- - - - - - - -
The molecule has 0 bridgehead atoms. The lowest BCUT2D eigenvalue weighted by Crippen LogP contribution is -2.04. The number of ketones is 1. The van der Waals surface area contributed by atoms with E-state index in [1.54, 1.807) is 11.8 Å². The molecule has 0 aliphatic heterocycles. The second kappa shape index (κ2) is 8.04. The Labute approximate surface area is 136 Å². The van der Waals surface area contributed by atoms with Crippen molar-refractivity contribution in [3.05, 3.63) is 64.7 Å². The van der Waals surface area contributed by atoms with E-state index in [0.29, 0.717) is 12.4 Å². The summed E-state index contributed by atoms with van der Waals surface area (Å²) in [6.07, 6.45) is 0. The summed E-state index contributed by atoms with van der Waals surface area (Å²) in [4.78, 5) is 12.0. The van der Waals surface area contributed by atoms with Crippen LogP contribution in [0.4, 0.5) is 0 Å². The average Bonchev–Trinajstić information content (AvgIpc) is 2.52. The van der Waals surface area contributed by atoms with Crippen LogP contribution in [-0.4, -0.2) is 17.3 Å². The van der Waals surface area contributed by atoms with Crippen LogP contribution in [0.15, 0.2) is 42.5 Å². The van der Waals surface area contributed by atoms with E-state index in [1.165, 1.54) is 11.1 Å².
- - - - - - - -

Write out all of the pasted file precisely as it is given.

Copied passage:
The molecule has 0 bridgehead atoms. The lowest BCUT2D eigenvalue weighted by Crippen LogP contribution is -2.04. The number of ketones is 1. The van der Waals surface area contributed by atoms with E-state index in [1.54, 1.807) is 11.8 Å². The molecule has 0 aliphatic heterocycles. The second kappa shape index (κ2) is 8.04. The Labute approximate surface area is 136 Å². The van der Waals surface area contributed by atoms with Crippen molar-refractivity contribution in [3.05, 3.63) is 64.7 Å². The van der Waals surface area contributed by atoms with E-state index in [0.29, 0.717) is 12.4 Å². The summed E-state index contributed by atoms with van der Waals surface area (Å²) in [6.07, 6.45) is 0. The summed E-state index contributed by atoms with van der Waals surface area (Å²) in [4.78, 5) is 12.0. The van der Waals surface area contributed by atoms with Crippen LogP contribution in [0.4, 0.5) is 0 Å². The average Bonchev–Trinajstić information content (AvgIpc) is 2.52. The van der Waals surface area contributed by atoms with Crippen LogP contribution in [-0.4, -0.2) is 17.3 Å². The van der Waals surface area contributed by atoms with Crippen LogP contribution in [0.15, 0.2) is 42.5 Å². The van der Waals surface area contributed by atoms with E-state index in [1.165, 1.54) is 11.1 Å².